7. Double-Crested Cormorant
This unusual-looking bird is a cross between a loon and a goose. However, they are actually related to boobies. The double-crested cormorant is common across North America, where they spend their days diving for fish in freshwater and saltwater. While you can find them near lakes and streams, these birds also inhabit beach areas along both coasts. Look for them near docks and rocky islands.
8. Northern Gannet
These large, sleek birds are easy to identify with their white plumage, gold crowns, and black wingtips. Plus, they are almost the same size as albatrosses. If you ever get the chance to see northern gannets feeding, you are in for a special treat. These seabirds dive into the water in flocks, making loud vocalizations and resurfacing with fish. You can spot northern gannets along the East Coast and the Gulf of Mexico. And they nest in enormous colonies on cliffs.
9. Northern Fulmar
Northern fulmars easily get confused with gulls, but they are actually related to albatrosses. And you can tell by the nostril tubes on their bills and their swift movements. These birds like frigid deep water in northern regions of North America. You can find them in the Arctic Ocean and northern portions of the Atlantic. And they also inhabit the Pacific Ocean, making their way as far south as Mexico. They only come on land near Canada and Alaska for nesting.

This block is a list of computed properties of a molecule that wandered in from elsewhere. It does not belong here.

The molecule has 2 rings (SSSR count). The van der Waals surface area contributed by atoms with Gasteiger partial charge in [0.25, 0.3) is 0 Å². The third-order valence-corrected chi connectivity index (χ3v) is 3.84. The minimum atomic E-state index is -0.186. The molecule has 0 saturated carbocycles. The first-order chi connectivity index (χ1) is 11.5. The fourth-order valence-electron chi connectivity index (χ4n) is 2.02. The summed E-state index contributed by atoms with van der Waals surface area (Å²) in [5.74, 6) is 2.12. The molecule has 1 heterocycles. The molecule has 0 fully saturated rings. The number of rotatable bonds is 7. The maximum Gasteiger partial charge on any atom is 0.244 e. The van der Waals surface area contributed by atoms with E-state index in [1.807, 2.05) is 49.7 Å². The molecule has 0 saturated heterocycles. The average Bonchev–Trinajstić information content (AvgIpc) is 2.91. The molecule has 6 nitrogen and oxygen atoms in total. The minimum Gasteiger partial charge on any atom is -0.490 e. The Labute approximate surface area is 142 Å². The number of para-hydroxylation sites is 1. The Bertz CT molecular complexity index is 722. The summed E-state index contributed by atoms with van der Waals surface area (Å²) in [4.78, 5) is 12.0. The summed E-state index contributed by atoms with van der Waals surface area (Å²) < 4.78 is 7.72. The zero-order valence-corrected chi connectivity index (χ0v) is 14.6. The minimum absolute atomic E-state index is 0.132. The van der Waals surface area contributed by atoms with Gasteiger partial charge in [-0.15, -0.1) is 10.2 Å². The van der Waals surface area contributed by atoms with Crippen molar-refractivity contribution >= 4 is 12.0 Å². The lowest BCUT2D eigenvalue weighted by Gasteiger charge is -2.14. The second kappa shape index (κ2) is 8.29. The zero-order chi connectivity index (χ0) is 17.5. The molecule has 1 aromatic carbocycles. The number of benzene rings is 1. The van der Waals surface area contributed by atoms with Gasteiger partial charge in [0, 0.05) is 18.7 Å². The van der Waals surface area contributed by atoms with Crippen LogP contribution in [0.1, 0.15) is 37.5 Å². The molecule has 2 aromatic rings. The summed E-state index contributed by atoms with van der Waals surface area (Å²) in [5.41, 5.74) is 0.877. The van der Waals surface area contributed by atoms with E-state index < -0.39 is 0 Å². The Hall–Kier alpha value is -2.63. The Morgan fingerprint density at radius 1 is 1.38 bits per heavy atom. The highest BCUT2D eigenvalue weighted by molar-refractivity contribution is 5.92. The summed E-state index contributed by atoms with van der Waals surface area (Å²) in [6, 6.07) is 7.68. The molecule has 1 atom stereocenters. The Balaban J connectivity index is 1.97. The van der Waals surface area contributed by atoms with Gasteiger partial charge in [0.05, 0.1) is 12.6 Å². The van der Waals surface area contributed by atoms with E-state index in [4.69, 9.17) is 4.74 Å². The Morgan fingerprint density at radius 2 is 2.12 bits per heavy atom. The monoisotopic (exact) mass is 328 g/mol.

There are at least six types of petrels native to the waters around North America. These birds also have tube vents on their bills and feature darker coloring on top and lighter coloring on the bottom. They are birds of the open water and have special adaptations that support near-constant flying and flapping against strong ocean winds. Some species are more likely to be seen from the shore than others, such as the black storm petrel, which you can spot off the West Coast.
Another member of the tube-nose family, shearwaters spend most of their lives on the open ocean in large flocks. There are 15 species of shearwaters around North America, and they typically return to land during nesting or times of adverse weather, such as hurricanes and high winds. These birds feed in large groups on schools of fish that they find by perusing the water’s surface.
12. American Herring Gull
And finally, the herring gull is the bird you will see most often on both coasts of the United States, including the Gulf of Mexico and the waters around Canada and Mexico. These gray and white birds are the most familiar seabirds at our beaches. And you can even find them in inland regions during migration and winter. Watch out for your beach snacks, as these birds like to hover!
Sea Birds to Watch for at the Beach: A Recap of the Top 12
|Rank||Types of Sea Birds|
|#12||American Herring Gull|
The photo featured at the top of this post is © Brian Lasenby/Shutterstock.com